Start with the Vision, by Donella Meadows

“Start with the vision, be open to any path by which the vision will be realized, be patient and persistent, be true to the vision, and things will work out.”

evergreen trees on a small island on a foggy lake


The Transformed World, by Donella Meadows

“I call the transformed world toward which we can move “sustainable,” by which I mean a great deal more than a world that merely sustains itself unchanged. I mean a world that evolves, as life on earth has evolved for three billion years, toward ever-greater diversity, elegance, beauty, self-awareness, interrelationship, and spiritual realization.”


Never Doubt, by Margaret Mead

“Never doubt that a small group of thoughtful, committed citizens can change the world.”


Learners Inherit the Future, by Eric Hoffer

“In a time of drastic change it is the learners who inherit the future. The learned usually find themselves equipped to live in a world that no longer exists.”


A New Model, by Buckminster Fuller 

“You never change things by fighting the existing reality. To change something, build a new model that makes the existing model obsolete.”


Beginning to Wake Up, by Joanna Macy

“The most remarkable feature of this historical moment on Earth is not that we are on the way to destroying the world — we’ve actually been on the way for quite a while. It is that we are beginning to wake up, as from a millennia-long sleep, to a whole new relationship to our world, to ourselves and each other.”

I have found that something slightly magical happens when you set goals that feel a bit crazy,” Tim Cook said. ``The effort will take you to places you didn't anticipate, but the results are almost always better than what you thought was possible at the outset.

—Tim Cook, Apple, on vision


Start with the Vision, by Donella Meadows 

“Start with the vision, be open to any path by which the vision will be realized, be patient and persistent, be true to the vision, and things will work out.”


Pane of Glass, by Peter Senge 

“Like a pane of glass framing and subtly distorting our vision, mental models determine what we see.”


Brought Lovingly into Being, by Donella Meadows 

“The future can’t be predicted, but it can be envisioned and brought lovingly into being. … We can’t impose our will upon a system. We can listen to what the system tells us, and discover how its properties and our values can work together to bring forth something much better than could ever be produced by our will alone. We can’t control systems or figure them out. But we can dance with them.”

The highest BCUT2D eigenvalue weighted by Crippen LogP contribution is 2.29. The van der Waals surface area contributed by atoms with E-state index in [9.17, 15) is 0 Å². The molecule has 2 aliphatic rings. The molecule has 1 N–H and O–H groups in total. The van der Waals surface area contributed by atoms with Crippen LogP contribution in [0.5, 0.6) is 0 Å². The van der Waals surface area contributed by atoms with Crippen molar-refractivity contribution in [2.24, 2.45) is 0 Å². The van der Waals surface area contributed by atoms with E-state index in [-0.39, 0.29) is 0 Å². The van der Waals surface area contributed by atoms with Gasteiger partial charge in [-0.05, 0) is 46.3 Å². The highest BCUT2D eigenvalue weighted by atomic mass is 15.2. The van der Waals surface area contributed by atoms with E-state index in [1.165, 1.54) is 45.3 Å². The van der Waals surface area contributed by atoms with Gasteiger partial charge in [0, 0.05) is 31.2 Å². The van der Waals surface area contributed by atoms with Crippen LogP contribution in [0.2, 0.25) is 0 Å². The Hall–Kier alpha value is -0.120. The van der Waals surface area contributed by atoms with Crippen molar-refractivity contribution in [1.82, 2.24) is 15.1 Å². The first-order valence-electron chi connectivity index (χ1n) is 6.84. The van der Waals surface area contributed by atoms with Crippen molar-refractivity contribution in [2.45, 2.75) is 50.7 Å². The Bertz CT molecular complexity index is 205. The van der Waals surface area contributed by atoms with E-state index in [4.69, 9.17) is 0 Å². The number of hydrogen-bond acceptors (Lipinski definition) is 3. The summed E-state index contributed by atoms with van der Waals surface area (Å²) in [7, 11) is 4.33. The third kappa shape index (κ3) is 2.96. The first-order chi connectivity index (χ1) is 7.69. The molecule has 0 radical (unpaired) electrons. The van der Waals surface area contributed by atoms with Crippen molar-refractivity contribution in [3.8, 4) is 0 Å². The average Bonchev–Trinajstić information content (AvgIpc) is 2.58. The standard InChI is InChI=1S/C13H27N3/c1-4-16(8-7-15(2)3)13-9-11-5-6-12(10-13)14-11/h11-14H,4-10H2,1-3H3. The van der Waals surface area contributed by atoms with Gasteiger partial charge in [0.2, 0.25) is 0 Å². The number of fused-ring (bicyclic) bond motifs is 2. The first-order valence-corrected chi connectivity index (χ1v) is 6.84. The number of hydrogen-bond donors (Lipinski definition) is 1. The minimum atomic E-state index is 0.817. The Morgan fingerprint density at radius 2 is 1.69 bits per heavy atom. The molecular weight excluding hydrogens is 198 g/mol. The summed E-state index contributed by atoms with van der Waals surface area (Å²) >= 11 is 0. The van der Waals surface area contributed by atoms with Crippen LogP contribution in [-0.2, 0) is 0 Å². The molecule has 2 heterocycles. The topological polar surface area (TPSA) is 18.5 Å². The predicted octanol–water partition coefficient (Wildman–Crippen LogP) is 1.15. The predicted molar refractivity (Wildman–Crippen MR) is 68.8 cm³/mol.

Intuitive Mind, by Albert Einstein

“The intuitive mind is a sacred gift and the rational mind is a faithful servant. We have created a society that honors the servant and has forgotten the gift.”


Genuine Sense of Concern, by Dalai Lama

“You can develop a genuine sense of concern of well-being of others, including your enemy. That kind of compassion – unbiased, unlimited – needs training, awareness.”


Extraordinary Moment, by Buckminster Fuller

“We have come to an extraordinary moment when it doesn’t have to be you or me. There is enough for all. We need not operate competitively any longer. If we succeed, it will be because of youth, truth, and love.”


Courage, by Matthew Fox

“Courage is the first sign of the Spirit. It is the root of all the other virtues.”


Let ours be a time, from the Earth Charter

“Let ours be a time remembered for the awakening of a new reverence for life, the firm resolve to achieve sustainability, the quickening of the struggle for justice and peace, and the joyful celebration of life.”


Something Magical Happens, Tim Cook from Apple

“… I have found that something slightly magical happens when you set goals that feel a bit crazy,” Tim Cook said. “The effort will take you to places you didn’t anticipate, but the results are almost always better than what you thought was possible at the outset.”


Sherri Mitchell

“We are responsible for dreaming the future into being.”


Brené Brown

“We tend to be our worst selves when we’re afraid. So we have to be intentional about choosing kindness and generosity.”

Those who contemplate the beauty of the earth find reserves of strength that will endure as long as life lasts. … There is something infinitely healing in the repeated refrains of nature.

—Rachel Carson

Systems & Disciplines

Defy the Disciplines, by Donella Meadows